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How to Prevent Burnout
The consequences of burnout, for both the individual and the employer, are real and serious. While burnout can be treated, prevention is always better. A healthy, proactive workplace can prevent many cases of burnout and the resulting harm it causes.
For employers, preventing burnout means creating a workplace that supports good mental health. Employers must be open and receptive to the mental health needs and well-being of workers. This can take many different forms:
- Developing a culture that prioritizes employee well-being over productivity
- Setting reasonable expectations for workers and providing the right training and support to achieve them
- Communicating regularly with workers about expectations, performance, and improvement
- Creating wellness programs that provide workers with access to mental health resources and tools
- Encouraging a positive work-life balance with things like flexible scheduling, work-from-home options, and time off as needed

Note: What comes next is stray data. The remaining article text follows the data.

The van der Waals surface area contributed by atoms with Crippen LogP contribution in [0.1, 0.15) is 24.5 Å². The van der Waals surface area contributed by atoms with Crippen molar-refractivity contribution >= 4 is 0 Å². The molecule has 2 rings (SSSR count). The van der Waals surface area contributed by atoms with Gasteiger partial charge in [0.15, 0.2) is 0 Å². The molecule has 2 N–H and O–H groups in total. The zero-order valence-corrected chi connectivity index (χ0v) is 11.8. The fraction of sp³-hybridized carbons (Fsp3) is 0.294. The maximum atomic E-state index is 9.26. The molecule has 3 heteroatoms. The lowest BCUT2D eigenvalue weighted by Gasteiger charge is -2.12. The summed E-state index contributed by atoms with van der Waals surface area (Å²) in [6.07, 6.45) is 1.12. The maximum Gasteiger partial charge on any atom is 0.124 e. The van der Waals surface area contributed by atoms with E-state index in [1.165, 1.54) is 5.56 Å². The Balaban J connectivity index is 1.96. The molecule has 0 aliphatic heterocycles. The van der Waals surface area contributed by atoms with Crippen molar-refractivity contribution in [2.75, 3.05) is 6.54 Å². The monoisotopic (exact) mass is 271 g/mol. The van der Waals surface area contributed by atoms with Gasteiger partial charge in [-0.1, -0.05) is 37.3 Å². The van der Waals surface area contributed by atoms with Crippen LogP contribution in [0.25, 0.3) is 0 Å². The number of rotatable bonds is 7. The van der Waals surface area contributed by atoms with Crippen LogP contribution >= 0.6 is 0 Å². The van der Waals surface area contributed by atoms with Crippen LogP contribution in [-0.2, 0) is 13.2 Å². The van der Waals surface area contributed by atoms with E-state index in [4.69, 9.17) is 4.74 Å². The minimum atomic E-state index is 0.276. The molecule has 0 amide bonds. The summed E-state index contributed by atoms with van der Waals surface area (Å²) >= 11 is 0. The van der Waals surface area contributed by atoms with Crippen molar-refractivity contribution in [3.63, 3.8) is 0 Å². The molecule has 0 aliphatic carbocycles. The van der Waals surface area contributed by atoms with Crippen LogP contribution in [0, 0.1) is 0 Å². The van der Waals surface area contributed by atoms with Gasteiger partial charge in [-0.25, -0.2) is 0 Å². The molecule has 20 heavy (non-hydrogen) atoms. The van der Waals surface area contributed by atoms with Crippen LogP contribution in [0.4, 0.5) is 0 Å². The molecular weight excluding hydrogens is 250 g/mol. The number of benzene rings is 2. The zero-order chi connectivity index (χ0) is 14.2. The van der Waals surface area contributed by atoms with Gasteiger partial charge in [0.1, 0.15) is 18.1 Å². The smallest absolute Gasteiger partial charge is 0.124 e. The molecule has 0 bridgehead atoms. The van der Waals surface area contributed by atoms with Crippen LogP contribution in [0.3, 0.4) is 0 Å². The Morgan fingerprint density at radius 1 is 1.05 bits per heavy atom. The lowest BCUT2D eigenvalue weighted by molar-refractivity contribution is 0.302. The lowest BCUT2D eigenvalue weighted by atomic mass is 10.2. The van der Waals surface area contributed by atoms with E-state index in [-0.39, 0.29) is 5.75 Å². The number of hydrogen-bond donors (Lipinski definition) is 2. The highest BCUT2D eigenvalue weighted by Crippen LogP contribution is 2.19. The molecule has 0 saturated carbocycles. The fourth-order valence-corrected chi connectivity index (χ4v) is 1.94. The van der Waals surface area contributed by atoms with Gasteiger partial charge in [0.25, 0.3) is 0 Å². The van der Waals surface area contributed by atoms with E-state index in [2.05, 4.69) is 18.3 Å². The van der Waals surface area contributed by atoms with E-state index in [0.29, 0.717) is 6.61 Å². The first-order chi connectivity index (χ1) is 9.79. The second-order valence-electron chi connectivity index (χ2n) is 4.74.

- Listening to employees and being open to feedback and making changes in the workplace
- Training managers to recognize the signs of burnout and prevent it in their teams
Individuals must also take responsibility for their mental health and take steps to reduce the risk of getting burned out. At the earliest signs of burnout or under working conditions that seem to support burnout, workers should:
- Talk to a supervisor. Bring your concerns to your direct supervisor or go higher if necessary. Offer suggestions for reducing stress, making expectations more manageable, and other ideas that would benefit everyone.
- Talk to coworkers. Reaching out to others for social support is a powerful way to combat stress. Collaborate with other workers on projects or just reach out to talk and make connections.
- Get moving. Whenever possible, fit in some physical activity to reduce stress. Engage in a regular schedule of exercise, but also stand up and walk around at work when you can.
- Set boundaries. Work-life balance means keeping work separate from the rest of your life as much as you can. Avoid bringing work home or looking at email and other work tasks.